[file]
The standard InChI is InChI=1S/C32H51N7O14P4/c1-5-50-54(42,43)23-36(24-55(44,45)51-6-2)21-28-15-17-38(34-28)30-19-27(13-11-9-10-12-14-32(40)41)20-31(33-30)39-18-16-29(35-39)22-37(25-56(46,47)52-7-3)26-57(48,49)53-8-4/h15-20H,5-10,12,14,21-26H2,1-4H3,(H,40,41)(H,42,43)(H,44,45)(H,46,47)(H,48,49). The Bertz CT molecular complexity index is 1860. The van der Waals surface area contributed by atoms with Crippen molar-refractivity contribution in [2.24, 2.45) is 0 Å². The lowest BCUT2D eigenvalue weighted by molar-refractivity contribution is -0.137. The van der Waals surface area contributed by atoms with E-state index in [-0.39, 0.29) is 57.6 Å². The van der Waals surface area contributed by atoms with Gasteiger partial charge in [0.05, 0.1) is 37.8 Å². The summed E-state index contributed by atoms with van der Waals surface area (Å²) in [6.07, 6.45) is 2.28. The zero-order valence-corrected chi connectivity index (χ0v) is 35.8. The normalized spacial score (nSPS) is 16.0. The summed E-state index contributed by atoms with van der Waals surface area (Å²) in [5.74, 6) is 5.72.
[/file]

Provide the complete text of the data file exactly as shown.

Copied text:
The standard InChI is InChI=1S/C32H51N7O14P4/c1-5-50-54(42,43)23-36(24-55(44,45)51-6-2)21-28-15-17-38(34-28)30-19-27(13-11-9-10-12-14-32(40)41)20-31(33-30)39-18-16-29(35-39)22-37(25-56(46,47)52-7-3)26-57(48,49)53-8-4/h15-20H,5-10,12,14,21-26H2,1-4H3,(H,40,41)(H,42,43)(H,44,45)(H,46,47)(H,48,49). The Bertz CT molecular complexity index is 1860. The van der Waals surface area contributed by atoms with Crippen molar-refractivity contribution in [2.24, 2.45) is 0 Å². The lowest BCUT2D eigenvalue weighted by molar-refractivity contribution is -0.137. The van der Waals surface area contributed by atoms with E-state index in [-0.39, 0.29) is 57.6 Å². The van der Waals surface area contributed by atoms with Gasteiger partial charge in [0.05, 0.1) is 37.8 Å². The summed E-state index contributed by atoms with van der Waals surface area (Å²) in [6.07, 6.45) is 2.28. The zero-order valence-corrected chi connectivity index (χ0v) is 35.8. The normalized spacial score (nSPS) is 16.0. The summed E-state index contributed by atoms with van der Waals surface area (Å²) in [5.74, 6) is 5.72.